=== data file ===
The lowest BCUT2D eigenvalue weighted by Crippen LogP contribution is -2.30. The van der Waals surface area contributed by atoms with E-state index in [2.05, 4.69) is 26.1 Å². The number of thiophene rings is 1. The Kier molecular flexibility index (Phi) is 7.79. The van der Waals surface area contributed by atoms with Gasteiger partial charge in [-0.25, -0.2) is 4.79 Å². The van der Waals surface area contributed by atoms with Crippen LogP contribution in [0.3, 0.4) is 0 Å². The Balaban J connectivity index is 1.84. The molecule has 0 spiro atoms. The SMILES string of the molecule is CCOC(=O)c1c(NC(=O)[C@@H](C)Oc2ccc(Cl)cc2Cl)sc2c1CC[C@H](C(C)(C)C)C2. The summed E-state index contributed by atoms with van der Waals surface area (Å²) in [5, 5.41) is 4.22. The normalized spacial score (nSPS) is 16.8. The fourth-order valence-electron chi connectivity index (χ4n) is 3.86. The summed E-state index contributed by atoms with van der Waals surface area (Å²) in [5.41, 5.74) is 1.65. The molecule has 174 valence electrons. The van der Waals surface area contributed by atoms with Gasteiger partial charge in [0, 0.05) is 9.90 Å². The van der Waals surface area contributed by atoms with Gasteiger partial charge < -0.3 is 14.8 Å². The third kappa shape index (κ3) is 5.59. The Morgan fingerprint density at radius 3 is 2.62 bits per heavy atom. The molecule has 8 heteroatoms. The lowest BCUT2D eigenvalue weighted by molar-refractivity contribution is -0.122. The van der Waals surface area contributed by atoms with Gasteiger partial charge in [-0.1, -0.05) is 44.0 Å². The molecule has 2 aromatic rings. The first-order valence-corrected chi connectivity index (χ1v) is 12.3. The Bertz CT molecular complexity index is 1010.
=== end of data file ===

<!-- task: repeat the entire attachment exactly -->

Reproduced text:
The lowest BCUT2D eigenvalue weighted by Crippen LogP contribution is -2.30. The van der Waals surface area contributed by atoms with E-state index in [2.05, 4.69) is 26.1 Å². The number of thiophene rings is 1. The Kier molecular flexibility index (Phi) is 7.79. The van der Waals surface area contributed by atoms with Gasteiger partial charge in [-0.25, -0.2) is 4.79 Å². The van der Waals surface area contributed by atoms with Crippen LogP contribution in [0.3, 0.4) is 0 Å². The Balaban J connectivity index is 1.84. The molecule has 0 spiro atoms. The SMILES string of the molecule is CCOC(=O)c1c(NC(=O)[C@@H](C)Oc2ccc(Cl)cc2Cl)sc2c1CC[C@H](C(C)(C)C)C2. The summed E-state index contributed by atoms with van der Waals surface area (Å²) in [5, 5.41) is 4.22. The normalized spacial score (nSPS) is 16.8. The fourth-order valence-electron chi connectivity index (χ4n) is 3.86. The summed E-state index contributed by atoms with van der Waals surface area (Å²) in [5.41, 5.74) is 1.65. The molecule has 174 valence electrons. The van der Waals surface area contributed by atoms with Gasteiger partial charge in [0, 0.05) is 9.90 Å². The van der Waals surface area contributed by atoms with Gasteiger partial charge < -0.3 is 14.8 Å². The third kappa shape index (κ3) is 5.59. The Morgan fingerprint density at radius 3 is 2.62 bits per heavy atom. The molecule has 8 heteroatoms. The lowest BCUT2D eigenvalue weighted by molar-refractivity contribution is -0.122. The van der Waals surface area contributed by atoms with Gasteiger partial charge in [-0.1, -0.05) is 44.0 Å². The molecule has 2 aromatic rings. The first-order valence-corrected chi connectivity index (χ1v) is 12.3. The Bertz CT molecular complexity index is 1010.